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After years without raises for the lowest paid workers, improving the minimum wage is becoming a priority in Canada and the U.S.

Workers at fast-food restaurants and big box stores, many of whom depend on food banks to survive, have recently engaged in demonstrations and strikes calling for an increase to the minimum wage.

American workers are asking for an increase from $7.25 to $15 per hour. In Ontario, the Workers’ Action Centre and the Ontario Federation of Labour are campaigning to raise the province’s minimum wage from $10.25 to $14 per hour. 

Politicians are feeling the pressure, but the numbers they float are considerably lower than what workers are asking. In his state of the union address, President Obama spoke in favour of raising the U.S. minimum wage to $10.10 per hour. Ontario Premier Kathleen Wynne promised to increase minimum wage to $11 per hour in June, then index it to increases in inflation. 

Some economists and commentators have responded by claiming minimum wage increases will damage the economy, even going so far as to claim it will hurt the poor. They rely on a standard economic analysis that higher prices lead to lower demand. So if wages increase, employer demand for workers will fall.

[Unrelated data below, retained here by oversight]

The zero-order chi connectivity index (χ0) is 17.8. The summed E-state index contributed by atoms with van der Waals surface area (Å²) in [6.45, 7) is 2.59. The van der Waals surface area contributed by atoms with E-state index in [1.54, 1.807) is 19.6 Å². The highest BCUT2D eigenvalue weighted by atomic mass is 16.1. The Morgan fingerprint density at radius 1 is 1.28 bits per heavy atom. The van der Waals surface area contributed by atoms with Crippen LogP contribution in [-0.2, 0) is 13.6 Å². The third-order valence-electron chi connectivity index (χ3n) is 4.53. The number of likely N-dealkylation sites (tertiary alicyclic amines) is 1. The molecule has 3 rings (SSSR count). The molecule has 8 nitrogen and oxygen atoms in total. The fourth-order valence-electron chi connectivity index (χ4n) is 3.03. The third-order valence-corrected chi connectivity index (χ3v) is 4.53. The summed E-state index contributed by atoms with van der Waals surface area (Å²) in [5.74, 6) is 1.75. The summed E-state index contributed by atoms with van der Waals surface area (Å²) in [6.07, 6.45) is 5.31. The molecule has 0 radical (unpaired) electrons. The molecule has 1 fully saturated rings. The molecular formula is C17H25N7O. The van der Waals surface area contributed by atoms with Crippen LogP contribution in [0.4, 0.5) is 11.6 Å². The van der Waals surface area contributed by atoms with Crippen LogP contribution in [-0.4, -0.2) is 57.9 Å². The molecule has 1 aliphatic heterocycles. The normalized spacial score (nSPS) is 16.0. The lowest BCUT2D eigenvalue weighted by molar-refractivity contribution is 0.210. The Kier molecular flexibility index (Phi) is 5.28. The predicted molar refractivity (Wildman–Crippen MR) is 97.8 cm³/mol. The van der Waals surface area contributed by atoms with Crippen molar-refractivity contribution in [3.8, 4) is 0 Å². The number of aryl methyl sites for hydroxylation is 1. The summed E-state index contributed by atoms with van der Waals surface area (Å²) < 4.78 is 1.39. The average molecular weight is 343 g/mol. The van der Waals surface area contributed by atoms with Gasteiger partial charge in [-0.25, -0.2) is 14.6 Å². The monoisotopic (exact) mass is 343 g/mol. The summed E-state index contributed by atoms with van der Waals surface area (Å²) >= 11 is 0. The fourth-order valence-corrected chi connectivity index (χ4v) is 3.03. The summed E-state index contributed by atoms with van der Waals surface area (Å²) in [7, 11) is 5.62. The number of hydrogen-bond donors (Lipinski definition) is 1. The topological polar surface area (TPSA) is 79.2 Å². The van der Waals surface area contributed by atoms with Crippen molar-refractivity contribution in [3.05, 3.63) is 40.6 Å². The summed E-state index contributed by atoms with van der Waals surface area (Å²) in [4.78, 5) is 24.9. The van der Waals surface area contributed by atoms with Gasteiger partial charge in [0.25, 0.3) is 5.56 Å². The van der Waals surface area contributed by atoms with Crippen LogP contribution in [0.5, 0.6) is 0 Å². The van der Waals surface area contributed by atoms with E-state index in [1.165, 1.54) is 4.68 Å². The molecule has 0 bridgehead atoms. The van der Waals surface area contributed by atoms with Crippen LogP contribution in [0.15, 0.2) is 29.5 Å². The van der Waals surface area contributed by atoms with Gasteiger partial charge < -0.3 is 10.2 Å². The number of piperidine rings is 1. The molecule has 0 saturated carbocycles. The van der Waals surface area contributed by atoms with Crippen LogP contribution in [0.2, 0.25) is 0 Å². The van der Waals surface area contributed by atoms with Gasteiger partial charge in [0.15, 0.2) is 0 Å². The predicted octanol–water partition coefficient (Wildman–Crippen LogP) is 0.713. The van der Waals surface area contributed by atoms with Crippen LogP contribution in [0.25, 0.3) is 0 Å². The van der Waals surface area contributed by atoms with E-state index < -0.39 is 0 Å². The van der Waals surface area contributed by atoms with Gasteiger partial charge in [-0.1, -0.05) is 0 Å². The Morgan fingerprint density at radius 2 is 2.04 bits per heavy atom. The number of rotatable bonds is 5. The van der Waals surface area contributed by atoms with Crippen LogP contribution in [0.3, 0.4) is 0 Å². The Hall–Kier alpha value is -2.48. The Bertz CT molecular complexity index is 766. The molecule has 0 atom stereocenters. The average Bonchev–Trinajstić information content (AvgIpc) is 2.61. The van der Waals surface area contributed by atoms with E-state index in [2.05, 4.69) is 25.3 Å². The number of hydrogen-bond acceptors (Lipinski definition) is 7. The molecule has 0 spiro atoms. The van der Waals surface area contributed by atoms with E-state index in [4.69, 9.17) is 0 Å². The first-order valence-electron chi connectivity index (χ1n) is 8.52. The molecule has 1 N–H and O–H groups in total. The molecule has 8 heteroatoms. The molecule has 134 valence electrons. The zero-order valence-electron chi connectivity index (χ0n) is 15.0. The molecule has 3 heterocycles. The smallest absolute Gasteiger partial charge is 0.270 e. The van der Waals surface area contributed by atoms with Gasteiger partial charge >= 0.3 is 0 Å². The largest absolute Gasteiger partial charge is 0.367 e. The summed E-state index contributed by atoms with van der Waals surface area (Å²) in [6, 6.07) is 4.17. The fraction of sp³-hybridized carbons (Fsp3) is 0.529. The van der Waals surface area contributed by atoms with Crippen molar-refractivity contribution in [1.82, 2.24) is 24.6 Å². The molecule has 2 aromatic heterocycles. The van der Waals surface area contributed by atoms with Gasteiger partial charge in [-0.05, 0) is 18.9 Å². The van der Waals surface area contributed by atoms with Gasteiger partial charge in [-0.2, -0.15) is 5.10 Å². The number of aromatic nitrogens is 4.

But this analysis ignores the fact that many corporations are sitting on excessive profits and idle cash. Close to half of all minimum wage workers are employed by these large companies, and that number is growing rapidly. A boost to wages would put more money back in consumer pockets, and ultimately boost the economy.

Plus, paying higher wages could encourage businesses to invest more in their employees. Investing in workers reduces turnover, boosts productivity and increases competitiveness.

In a 2013 poll, leading economists were asked about the effects of minimum wage on employment. Some responses were mixed, but a solid majority believe the overall benefits exceed costs. More recent studies have shown either small or negligible effects on employment, and even that higher minimum wages could actually increase overall employment and stimulate the economy. 

Almost all critics miss the fundamental point: a decent wage should not be determined by economic calculus. Full-time jobs should pay enough to keep workers out of poverty, without the need for charity, trips to the food bank, or tax credits that indirectly subsidize low wage employers.

Check out our living wages article in the Winter 2012 issue of Economy at Work at cupe.ca/economyatwork.